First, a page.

Neither party has been seriously willing to challenge massive, politically powerful telecom monopolies. The industry's worst nightmare is meaningful rate regulation. But while that's often bandied about as some sort of apocalyptic bogeyman and ever-present threat, the reality is that's never been a serious consideration under either party. Even net neutrality rules, the now dead attempt at something vaguely resembling telecom monopoly oversight, went well out of its way to avoid ever meaningfully regulating the telecom sector when it comes to price via forbearance and large regulatory carve outs.

It's just not politically productive to seriously challenge, say, AT&T, a company that slathers Congress in campaign contributions and happily spies on your own citizens for you. And while the Biden administration is at least initially promising to change that narrative and lower consumer broadband prices via "bold action," it's still not really clear how that's going to actually happen, or if good intentions will survive the telecom industry lobbying and disinformation gauntlet.

Hide this

Thank you for reading this Techdirt post. With so many things competing for everyone’s attention these days, we really appreciate you giving us your time. We work hard every day to put quality content out there for our community.

Techdirt is one of the few remaining truly independent media outlets. We do not have a giant corporation behind us, and we rely heavily on our community to support us, in an age when advertisers are increasingly uninterested in sponsoring small, independent sites — especially a site like ours that is unwilling to pull punches in its reporting and analysis.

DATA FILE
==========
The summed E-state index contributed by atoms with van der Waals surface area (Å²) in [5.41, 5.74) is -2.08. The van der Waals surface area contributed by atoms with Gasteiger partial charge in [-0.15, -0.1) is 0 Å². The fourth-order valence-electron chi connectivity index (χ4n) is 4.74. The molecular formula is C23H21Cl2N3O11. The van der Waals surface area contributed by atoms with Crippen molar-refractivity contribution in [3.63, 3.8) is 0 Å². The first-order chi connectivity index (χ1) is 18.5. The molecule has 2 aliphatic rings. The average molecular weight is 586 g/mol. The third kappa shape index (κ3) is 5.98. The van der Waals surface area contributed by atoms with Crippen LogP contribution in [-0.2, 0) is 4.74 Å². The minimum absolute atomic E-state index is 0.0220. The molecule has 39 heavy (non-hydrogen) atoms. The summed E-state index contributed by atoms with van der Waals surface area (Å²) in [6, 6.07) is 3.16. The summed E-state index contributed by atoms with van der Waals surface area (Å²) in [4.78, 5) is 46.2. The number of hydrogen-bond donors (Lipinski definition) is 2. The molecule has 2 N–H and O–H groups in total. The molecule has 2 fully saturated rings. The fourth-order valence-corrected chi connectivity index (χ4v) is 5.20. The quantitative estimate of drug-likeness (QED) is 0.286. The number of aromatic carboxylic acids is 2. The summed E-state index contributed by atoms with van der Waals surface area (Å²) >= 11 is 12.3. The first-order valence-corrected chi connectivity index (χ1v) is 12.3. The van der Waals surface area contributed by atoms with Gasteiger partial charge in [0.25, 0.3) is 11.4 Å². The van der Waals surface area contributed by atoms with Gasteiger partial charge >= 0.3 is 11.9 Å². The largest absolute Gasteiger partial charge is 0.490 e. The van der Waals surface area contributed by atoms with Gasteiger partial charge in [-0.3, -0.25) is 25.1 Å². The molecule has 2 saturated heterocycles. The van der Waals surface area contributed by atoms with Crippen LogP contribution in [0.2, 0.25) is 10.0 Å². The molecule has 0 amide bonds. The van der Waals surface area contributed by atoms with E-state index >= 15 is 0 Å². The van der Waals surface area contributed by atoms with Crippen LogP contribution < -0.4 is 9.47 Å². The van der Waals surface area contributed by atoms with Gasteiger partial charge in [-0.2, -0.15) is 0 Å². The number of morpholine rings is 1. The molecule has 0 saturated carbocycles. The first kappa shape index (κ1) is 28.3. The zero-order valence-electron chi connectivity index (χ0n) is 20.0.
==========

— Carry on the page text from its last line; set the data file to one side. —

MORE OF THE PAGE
While other websites have resorted to paywalls, registration requirements, and increasingly annoying/intrusive advertising, we have always kept Techdirt open and available to anyone. But in order to continue doing so, we need your support. We offer a variety of ways for our readers to support us, from direct donations to special subscriptions and cool merchandise — and every little bit helps. Thank you.

–The Techdirt Team

Filed Under: broadband, competition, fees, prices


Reader Comments

Subscribe: RSS

View by: Thread


  1. identicon
    David, 19 May 2021 @ 9:58am

    Re:

    I take it you weren't around when an ISDN line with 64kbps that was billed per minute was a great step forward from analog phone lines.

    With that setup you'd probably have to pay about 10 minutes' worth for cookies and ads and other crap occupying an average "modern" web page.

    And a minute on the phone was not as readily affordable then.


Add Your Comment

Have a Techdirt Account? Sign in now. Want one? Register here



Subscribe to the Techdirt Daily newsletter




Comment Options:

  • Use markdown. Use plain text.
  • Remember name/email/url (set a cookie)

Follow Techdirt
Special Affiliate Offer

Essential Reading
Techdirt Deals
Report this ad  |  Hide Techdirt ads
Techdirt Insider Chat
Recent Stories
.

This site, like most other sites on the web, uses cookies. For more information, see our privacy policy. Got it
Close

Email This

This feature is only available to registered users. Register or sign in to use it.